Over recent posts here I have written about a trip we went on after a visit to Adelaide for a medical appointment. We travelled home via Gorge Road, Gumeracha, Birdwood and on to Mannum for lunch. Mannum is about a half hour drive north of our home in Murray Bridge and is also situated on the banks of the Murray River.
After buying our lunch at the local bakery – excellent food, by the way – we drove the short distance to the other end of town, stopping at Lions Park on the wetlands area next to the local caravan park. This is a lagoon which is usually full of water from the adjacent main part of the river. On most occasions I find that this is quite a suitable birding area with a good variety of both water-birds and local bush birds.
As I wrote in my last post I had forgotten to bring my camera with on this trip, something I rarely forget. Consequently I had to be content with sightings using my binoculars and not get too excited about potential photos. It wasn’t long before I was really regretting my oversight regarding the camera.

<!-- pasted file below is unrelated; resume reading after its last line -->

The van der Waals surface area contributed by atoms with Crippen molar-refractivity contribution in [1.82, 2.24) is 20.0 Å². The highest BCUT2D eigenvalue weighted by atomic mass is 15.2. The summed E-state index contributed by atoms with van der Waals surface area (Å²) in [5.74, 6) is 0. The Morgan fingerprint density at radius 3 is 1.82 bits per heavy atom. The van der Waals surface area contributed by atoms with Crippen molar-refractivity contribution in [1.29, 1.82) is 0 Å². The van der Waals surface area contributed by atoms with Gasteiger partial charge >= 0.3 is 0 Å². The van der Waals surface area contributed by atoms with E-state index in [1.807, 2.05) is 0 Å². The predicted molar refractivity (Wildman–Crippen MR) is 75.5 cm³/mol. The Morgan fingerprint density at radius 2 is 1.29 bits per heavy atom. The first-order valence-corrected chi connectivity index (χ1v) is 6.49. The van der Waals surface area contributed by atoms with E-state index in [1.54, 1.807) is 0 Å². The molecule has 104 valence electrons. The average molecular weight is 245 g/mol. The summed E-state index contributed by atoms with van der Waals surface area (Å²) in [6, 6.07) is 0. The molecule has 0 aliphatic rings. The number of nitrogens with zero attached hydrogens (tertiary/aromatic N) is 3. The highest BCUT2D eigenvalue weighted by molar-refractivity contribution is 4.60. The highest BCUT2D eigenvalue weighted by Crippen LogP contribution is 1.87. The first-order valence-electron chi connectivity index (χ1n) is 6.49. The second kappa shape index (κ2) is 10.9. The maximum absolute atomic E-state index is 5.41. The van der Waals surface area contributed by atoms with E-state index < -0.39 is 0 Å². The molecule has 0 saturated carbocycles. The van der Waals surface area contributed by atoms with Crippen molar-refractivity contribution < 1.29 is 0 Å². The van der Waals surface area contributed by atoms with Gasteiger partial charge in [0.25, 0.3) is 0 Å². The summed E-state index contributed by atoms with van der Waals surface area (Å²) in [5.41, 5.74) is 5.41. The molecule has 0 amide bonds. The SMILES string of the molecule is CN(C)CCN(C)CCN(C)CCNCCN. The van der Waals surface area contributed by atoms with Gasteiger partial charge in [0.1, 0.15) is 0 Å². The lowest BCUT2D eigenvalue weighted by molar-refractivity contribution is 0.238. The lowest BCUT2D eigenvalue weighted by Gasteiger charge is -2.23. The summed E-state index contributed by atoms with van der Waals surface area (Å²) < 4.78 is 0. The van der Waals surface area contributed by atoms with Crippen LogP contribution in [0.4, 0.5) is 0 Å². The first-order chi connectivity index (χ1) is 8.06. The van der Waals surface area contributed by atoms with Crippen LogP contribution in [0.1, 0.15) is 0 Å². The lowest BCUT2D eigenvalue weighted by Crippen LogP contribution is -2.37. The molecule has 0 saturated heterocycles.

As we ate our delicious lunch a colourful male and female Superb Fairy-wren came hopping across the grass only a few metres in front of our car. They would have provided me with some wonderful shots, but that was not to be.
A few moments later – as if to taunt me even further – an Australian Reedwarbler came out of the reeds nearby and it also began hopping around on the grass only metres in front of the car. Over the years I have struggled to get good shots of this bird. One hears them wherever there are reeds but one only ever catches glimpses of them scurrying from one patch to another. They don’t seem to want to stop and pose in full view and in good light so my camera can do its work. To see one hopping around in plain view was just taunting me. Never mind – I will return!